|Photo by Laurie Collett 2017|
Saturday, July 29, 2017
On our recent trip to Ireland, one of the major highlights was the majestic Cliffs of Moher, an amazingly beautiful display of God’s handiwork (Psalm 19:1). Each new vista of rock formations abutting the azure sea was more breathtaking than the previous panorama. Yet I was also struck by the sporadic handfuls of wildflowers dotting the cliff faces, springing up defiantly from crevices in the limestone.
God only knows how they got there, thriving luxuriantly where there seemed to be no soil or water to nourish them. He provides for lilies of the field and clothes them in greater splendor than the richest kings (Matthew 6:28-33), even though they will soon fade and wither away, leaving no trace of their former beauty (Isaiah 40:7; James 1:11).
On the other hand, the cliffs seem eternal, immovable, unchanging, as Christians should be in their service to Christ (1 Corinthians 15:58). Yet God’s Word tells us that the earth and even its elements will burn up with a fervent heat, so that He can renovate all in preparation for new heavens and a new earth (2 Peter 3:10-12; Isaiah 65:17; 66:22). Only God (Hebrews 13:8; Revelation 1:8), His Word (Isaiah 40:8), and man’s eternal soul will never pass away.
Every human being will live forever. Those who have trusted in the death, burial and resurrection of Jesus Christ (1 Corinthians 15:1-4) as the only Way to Heaven (John 14:6) will have eternal life in Heaven with Him and with their loved ones who have trusted Him as their Lord and Savior (John 3:16; 14:1-3).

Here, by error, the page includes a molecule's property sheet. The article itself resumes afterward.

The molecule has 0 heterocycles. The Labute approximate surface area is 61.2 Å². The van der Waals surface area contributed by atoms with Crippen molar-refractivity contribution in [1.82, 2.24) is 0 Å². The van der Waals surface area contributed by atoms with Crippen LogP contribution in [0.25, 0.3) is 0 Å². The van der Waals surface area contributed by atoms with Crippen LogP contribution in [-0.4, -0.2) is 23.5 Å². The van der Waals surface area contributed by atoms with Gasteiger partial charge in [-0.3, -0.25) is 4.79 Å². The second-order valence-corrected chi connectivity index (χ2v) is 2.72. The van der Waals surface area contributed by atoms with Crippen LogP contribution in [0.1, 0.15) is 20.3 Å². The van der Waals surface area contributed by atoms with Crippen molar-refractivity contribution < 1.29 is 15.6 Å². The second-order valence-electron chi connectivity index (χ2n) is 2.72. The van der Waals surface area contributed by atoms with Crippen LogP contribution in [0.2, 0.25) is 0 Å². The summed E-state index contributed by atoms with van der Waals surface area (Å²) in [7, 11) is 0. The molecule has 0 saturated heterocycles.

But those who pass into eternity rejecting Him will also live forever, but not in Heaven. Their fate is eternal torment, as intense as the searing heat of a fresh burn, yet one that never abates (Jude 1:7; Mark 9:43-48; Luke 16:19-31; 2 Thessalonians 1:7-9).
Our life here is but a vapor, just a few days, and so short that we are not promised tomorrow (Job 14:1; James 4:14). May those who do not yet know Him trust Him before that door slams shut, and may those of us who trust Him have boldness and wisdom to witness to them of His infinite love (1 John 4:8) and saving grace (Ephesians 2:8-9).
While we are here on earth, He will never leave nor forsake His children (Hebrews 13:5), and He will always provide for our physical needs (Psalm 37:25). Our Creator cares for even the weeds, nourishing them against all odds on a barren cliff, and without their having to work to clothe themselves (Matthew 6:28-33). He cares for the birds of the air (Matthew 10:29-31), and does He not care even more for each of us?
So why do we fret over our daily needs, and concern ourselves with the ephemeral, earthly cares and pleasures that vanish as quickly as the breath before our lips on a cold day? Should we not instead concern ourselves with the eternal? May we lay up treasures in Heaven (Matthew 6:19-21), which no one can steal from us and which nothing can destroy, and which we shall enjoy eternally!
The apostle Paul tells us that the good works we did with the right motive for the kingdom of God will emerge from His judgment fire more refined and pure, like gold, silver and precious stones, and that He will reward us for these. But those things we did grudgingly, or for money, pride, or for the praise of others, will burn up like wood, hay and stubble (1 Corinthians 3:11-15).